You may recall the story about a class of kindergartners who are asked to raise their hands if they are artists. All hands fly up amid peals of delight. Then, a class of ninth graders is asked the same question. Few or no hands appear. What happened to still those creative hands? Unfortunately, as they grow older students are often led to believe that delving deeply into the fine arts will result in an unreliable and unprofitable future. Students are steered to more “practical” endeavors like science, engineering, or business—as if knowledge were deposited like grain into sealed silos.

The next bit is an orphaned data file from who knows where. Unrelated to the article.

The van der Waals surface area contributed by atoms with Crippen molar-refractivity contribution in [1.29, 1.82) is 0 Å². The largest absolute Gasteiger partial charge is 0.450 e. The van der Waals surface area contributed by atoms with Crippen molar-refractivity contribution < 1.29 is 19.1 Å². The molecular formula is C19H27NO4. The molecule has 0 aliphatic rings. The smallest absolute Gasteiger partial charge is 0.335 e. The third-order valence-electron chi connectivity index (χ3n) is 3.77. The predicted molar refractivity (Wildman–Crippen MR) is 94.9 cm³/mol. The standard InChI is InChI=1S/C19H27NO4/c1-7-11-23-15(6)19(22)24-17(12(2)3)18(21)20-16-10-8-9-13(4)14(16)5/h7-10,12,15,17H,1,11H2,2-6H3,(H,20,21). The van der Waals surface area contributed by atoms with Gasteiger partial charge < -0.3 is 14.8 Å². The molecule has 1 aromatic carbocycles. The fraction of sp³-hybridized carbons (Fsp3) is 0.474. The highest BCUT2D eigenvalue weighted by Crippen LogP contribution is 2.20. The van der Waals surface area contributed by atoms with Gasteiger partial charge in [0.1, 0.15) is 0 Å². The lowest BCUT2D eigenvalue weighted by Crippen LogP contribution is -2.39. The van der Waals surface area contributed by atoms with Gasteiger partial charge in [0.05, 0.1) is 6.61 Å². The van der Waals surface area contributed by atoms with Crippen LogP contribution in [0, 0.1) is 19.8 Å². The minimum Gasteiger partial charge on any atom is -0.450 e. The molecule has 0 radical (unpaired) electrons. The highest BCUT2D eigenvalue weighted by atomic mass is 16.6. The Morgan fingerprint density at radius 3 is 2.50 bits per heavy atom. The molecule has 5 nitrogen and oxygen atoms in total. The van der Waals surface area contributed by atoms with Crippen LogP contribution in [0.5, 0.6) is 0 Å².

As college counselors, let us ventilate those silos with windows of opportunity. Each fine artist is imbued with imagination, curiosity, and creativity, and through these windows light pours into every corner of the mind. Albert Einstein declared: “Imagination is more important than knowledge. For knowledge is limited to all we now know and understand, while imagination embraces the entire world, and all there ever will be to know and understand.” Einstein is in the good company of Leonardo da Vinci, who, had he been practical and followed his father’s profession, would have become a clerk. Imagine the loss, not only to art.